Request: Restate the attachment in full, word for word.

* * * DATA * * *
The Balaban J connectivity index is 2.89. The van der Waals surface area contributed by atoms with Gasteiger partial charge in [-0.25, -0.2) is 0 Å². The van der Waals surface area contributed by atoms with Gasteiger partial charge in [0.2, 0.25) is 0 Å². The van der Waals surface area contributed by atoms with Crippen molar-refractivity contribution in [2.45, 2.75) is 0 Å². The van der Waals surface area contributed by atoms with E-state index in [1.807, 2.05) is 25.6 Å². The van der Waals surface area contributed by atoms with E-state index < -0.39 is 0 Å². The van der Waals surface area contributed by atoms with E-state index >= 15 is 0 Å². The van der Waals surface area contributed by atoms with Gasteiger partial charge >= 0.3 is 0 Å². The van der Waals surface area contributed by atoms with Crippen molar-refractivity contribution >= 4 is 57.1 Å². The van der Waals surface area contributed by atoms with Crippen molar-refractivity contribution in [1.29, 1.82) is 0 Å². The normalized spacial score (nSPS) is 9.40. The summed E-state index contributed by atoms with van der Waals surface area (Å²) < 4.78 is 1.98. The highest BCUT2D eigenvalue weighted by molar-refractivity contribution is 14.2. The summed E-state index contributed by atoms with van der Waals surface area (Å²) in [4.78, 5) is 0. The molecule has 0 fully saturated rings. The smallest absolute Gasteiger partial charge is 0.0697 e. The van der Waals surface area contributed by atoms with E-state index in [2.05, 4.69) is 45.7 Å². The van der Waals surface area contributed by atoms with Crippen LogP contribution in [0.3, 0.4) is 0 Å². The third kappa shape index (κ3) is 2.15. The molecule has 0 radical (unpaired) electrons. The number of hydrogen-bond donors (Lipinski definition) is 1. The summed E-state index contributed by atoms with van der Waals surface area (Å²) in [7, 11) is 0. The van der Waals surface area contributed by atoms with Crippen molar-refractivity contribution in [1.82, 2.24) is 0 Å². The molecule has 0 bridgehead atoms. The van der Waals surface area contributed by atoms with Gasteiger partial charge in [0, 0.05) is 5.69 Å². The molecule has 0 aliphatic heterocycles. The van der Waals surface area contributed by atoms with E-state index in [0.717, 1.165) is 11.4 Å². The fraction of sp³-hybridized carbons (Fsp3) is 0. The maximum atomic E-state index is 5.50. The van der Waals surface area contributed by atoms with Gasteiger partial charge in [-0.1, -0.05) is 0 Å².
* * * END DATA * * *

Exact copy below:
The Balaban J connectivity index is 2.89. The van der Waals surface area contributed by atoms with Gasteiger partial charge in [-0.25, -0.2) is 0 Å². The van der Waals surface area contributed by atoms with Gasteiger partial charge in [0.2, 0.25) is 0 Å². The van der Waals surface area contributed by atoms with Crippen molar-refractivity contribution in [2.45, 2.75) is 0 Å². The van der Waals surface area contributed by atoms with E-state index in [1.807, 2.05) is 25.6 Å². The van der Waals surface area contributed by atoms with E-state index < -0.39 is 0 Å². The van der Waals surface area contributed by atoms with E-state index >= 15 is 0 Å². The van der Waals surface area contributed by atoms with Gasteiger partial charge >= 0.3 is 0 Å². The van der Waals surface area contributed by atoms with Crippen molar-refractivity contribution >= 4 is 57.1 Å². The van der Waals surface area contributed by atoms with Crippen molar-refractivity contribution in [1.29, 1.82) is 0 Å². The normalized spacial score (nSPS) is 9.40. The summed E-state index contributed by atoms with van der Waals surface area (Å²) < 4.78 is 1.98. The highest BCUT2D eigenvalue weighted by molar-refractivity contribution is 14.2. The summed E-state index contributed by atoms with van der Waals surface area (Å²) in [4.78, 5) is 0. The molecule has 0 fully saturated rings. The smallest absolute Gasteiger partial charge is 0.0697 e. The van der Waals surface area contributed by atoms with E-state index in [2.05, 4.69) is 45.7 Å². The van der Waals surface area contributed by atoms with Crippen LogP contribution in [0.3, 0.4) is 0 Å². The third kappa shape index (κ3) is 2.15. The molecule has 0 radical (unpaired) electrons. The number of hydrogen-bond donors (Lipinski definition) is 1. The summed E-state index contributed by atoms with van der Waals surface area (Å²) in [7, 11) is 0. The van der Waals surface area contributed by atoms with Crippen molar-refractivity contribution in [1.82, 2.24) is 0 Å². The molecule has 0 bridgehead atoms. The van der Waals surface area contributed by atoms with Gasteiger partial charge in [0, 0.05) is 5.69 Å². The molecule has 0 aliphatic heterocycles. The van der Waals surface area contributed by atoms with E-state index in [0.717, 1.165) is 11.4 Å². The fraction of sp³-hybridized carbons (Fsp3) is 0. The maximum atomic E-state index is 5.50. The van der Waals surface area contributed by atoms with Gasteiger partial charge in [-0.1, -0.05) is 0 Å².